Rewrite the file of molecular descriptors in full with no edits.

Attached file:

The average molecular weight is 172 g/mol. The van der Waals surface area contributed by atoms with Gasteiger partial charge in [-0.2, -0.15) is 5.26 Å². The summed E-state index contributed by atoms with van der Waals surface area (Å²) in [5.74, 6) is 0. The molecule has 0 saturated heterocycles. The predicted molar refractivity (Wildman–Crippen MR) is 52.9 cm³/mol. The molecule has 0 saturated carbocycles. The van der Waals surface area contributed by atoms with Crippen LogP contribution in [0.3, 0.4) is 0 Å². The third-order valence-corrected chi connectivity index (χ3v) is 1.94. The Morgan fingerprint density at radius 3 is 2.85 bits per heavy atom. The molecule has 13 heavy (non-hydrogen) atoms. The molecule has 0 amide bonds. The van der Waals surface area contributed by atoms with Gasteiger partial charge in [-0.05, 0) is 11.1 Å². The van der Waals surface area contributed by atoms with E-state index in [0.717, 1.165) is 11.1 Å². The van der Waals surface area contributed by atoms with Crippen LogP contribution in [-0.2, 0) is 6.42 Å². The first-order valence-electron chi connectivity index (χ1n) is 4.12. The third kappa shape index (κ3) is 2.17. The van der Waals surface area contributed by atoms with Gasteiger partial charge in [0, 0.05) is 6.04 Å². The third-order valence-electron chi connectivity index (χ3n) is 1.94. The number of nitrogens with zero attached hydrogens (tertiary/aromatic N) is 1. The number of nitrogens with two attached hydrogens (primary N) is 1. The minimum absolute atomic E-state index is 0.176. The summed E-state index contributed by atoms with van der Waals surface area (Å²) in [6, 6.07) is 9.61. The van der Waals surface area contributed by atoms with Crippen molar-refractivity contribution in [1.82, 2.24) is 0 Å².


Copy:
The average molecular weight is 172 g/mol. The van der Waals surface area contributed by atoms with Gasteiger partial charge in [-0.2, -0.15) is 5.26 Å². The summed E-state index contributed by atoms with van der Waals surface area (Å²) in [5.74, 6) is 0. The molecule has 0 saturated heterocycles. The predicted molar refractivity (Wildman–Crippen MR) is 52.9 cm³/mol. The molecule has 0 saturated carbocycles. The van der Waals surface area contributed by atoms with Crippen LogP contribution in [0.3, 0.4) is 0 Å². The third-order valence-corrected chi connectivity index (χ3v) is 1.94. The Morgan fingerprint density at radius 3 is 2.85 bits per heavy atom. The molecule has 13 heavy (non-hydrogen) atoms. The molecule has 0 amide bonds. The van der Waals surface area contributed by atoms with Gasteiger partial charge in [-0.05, 0) is 11.1 Å². The van der Waals surface area contributed by atoms with E-state index in [0.717, 1.165) is 11.1 Å². The van der Waals surface area contributed by atoms with Crippen LogP contribution in [-0.2, 0) is 6.42 Å². The first-order valence-electron chi connectivity index (χ1n) is 4.12. The third kappa shape index (κ3) is 2.17. The van der Waals surface area contributed by atoms with Gasteiger partial charge in [0, 0.05) is 6.04 Å². The third-order valence-electron chi connectivity index (χ3n) is 1.94. The number of nitrogens with zero attached hydrogens (tertiary/aromatic N) is 1. The number of nitrogens with two attached hydrogens (primary N) is 1. The minimum absolute atomic E-state index is 0.176. The summed E-state index contributed by atoms with van der Waals surface area (Å²) in [6, 6.07) is 9.61. The van der Waals surface area contributed by atoms with Crippen molar-refractivity contribution in [1.82, 2.24) is 0 Å².